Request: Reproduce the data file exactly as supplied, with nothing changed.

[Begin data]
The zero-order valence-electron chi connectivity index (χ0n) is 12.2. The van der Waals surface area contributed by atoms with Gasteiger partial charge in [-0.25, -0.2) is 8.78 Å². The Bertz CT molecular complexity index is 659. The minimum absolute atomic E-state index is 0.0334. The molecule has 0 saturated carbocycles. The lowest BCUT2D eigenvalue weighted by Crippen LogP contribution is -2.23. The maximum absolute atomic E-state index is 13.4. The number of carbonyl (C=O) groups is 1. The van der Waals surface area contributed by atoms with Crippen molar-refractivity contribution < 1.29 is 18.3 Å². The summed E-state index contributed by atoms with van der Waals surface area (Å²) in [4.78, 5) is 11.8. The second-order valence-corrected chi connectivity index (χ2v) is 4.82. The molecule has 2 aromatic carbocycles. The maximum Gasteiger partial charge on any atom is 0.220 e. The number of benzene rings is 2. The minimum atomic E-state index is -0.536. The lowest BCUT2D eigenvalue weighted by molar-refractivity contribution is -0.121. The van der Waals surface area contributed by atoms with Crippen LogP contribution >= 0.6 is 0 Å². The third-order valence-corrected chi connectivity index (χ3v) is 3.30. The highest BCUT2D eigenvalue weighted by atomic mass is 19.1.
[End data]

The zero-order valence-electron chi connectivity index (χ0n) is 12.2. The van der Waals surface area contributed by atoms with Gasteiger partial charge in [-0.25, -0.2) is 8.78 Å². The Bertz CT molecular complexity index is 659. The minimum absolute atomic E-state index is 0.0334. The molecule has 0 saturated carbocycles. The lowest BCUT2D eigenvalue weighted by Crippen LogP contribution is -2.23. The maximum absolute atomic E-state index is 13.4. The number of carbonyl (C=O) groups is 1. The van der Waals surface area contributed by atoms with Crippen molar-refractivity contribution < 1.29 is 18.3 Å². The summed E-state index contributed by atoms with van der Waals surface area (Å²) in [4.78, 5) is 11.8. The second-order valence-corrected chi connectivity index (χ2v) is 4.82. The molecule has 2 aromatic carbocycles. The maximum Gasteiger partial charge on any atom is 0.220 e. The number of benzene rings is 2. The minimum atomic E-state index is -0.536. The lowest BCUT2D eigenvalue weighted by molar-refractivity contribution is -0.121. The van der Waals surface area contributed by atoms with Crippen LogP contribution >= 0.6 is 0 Å². The third-order valence-corrected chi connectivity index (χ3v) is 3.30. The highest BCUT2D eigenvalue weighted by atomic mass is 19.1.